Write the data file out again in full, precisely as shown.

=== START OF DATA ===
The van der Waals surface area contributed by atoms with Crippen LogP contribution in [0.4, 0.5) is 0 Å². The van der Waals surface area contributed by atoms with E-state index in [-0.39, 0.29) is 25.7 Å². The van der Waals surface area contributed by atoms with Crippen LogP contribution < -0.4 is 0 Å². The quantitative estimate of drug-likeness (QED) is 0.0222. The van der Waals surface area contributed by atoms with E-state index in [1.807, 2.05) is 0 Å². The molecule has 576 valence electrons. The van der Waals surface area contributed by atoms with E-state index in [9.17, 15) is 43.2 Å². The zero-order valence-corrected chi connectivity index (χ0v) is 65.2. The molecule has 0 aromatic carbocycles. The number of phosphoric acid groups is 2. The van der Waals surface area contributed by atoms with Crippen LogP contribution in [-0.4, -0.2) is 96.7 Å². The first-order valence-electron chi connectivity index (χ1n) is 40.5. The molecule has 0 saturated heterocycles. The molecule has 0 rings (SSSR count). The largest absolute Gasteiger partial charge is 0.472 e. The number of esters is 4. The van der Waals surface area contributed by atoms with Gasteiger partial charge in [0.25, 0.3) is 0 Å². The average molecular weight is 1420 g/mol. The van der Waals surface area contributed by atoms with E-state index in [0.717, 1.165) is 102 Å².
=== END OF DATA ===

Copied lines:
The van der Waals surface area contributed by atoms with Crippen LogP contribution in [0.4, 0.5) is 0 Å². The van der Waals surface area contributed by atoms with E-state index in [-0.39, 0.29) is 25.7 Å². The van der Waals surface area contributed by atoms with Crippen LogP contribution < -0.4 is 0 Å². The quantitative estimate of drug-likeness (QED) is 0.0222. The van der Waals surface area contributed by atoms with E-state index in [1.807, 2.05) is 0 Å². The molecule has 576 valence electrons. The van der Waals surface area contributed by atoms with E-state index in [9.17, 15) is 43.2 Å². The zero-order valence-corrected chi connectivity index (χ0v) is 65.2. The molecule has 0 aromatic carbocycles. The number of phosphoric acid groups is 2. The van der Waals surface area contributed by atoms with Crippen LogP contribution in [-0.4, -0.2) is 96.7 Å². The first-order valence-electron chi connectivity index (χ1n) is 40.5. The molecule has 0 saturated heterocycles. The molecule has 0 rings (SSSR count). The largest absolute Gasteiger partial charge is 0.472 e. The number of esters is 4. The van der Waals surface area contributed by atoms with Gasteiger partial charge in [0.25, 0.3) is 0 Å². The average molecular weight is 1420 g/mol. The van der Waals surface area contributed by atoms with E-state index in [0.717, 1.165) is 102 Å².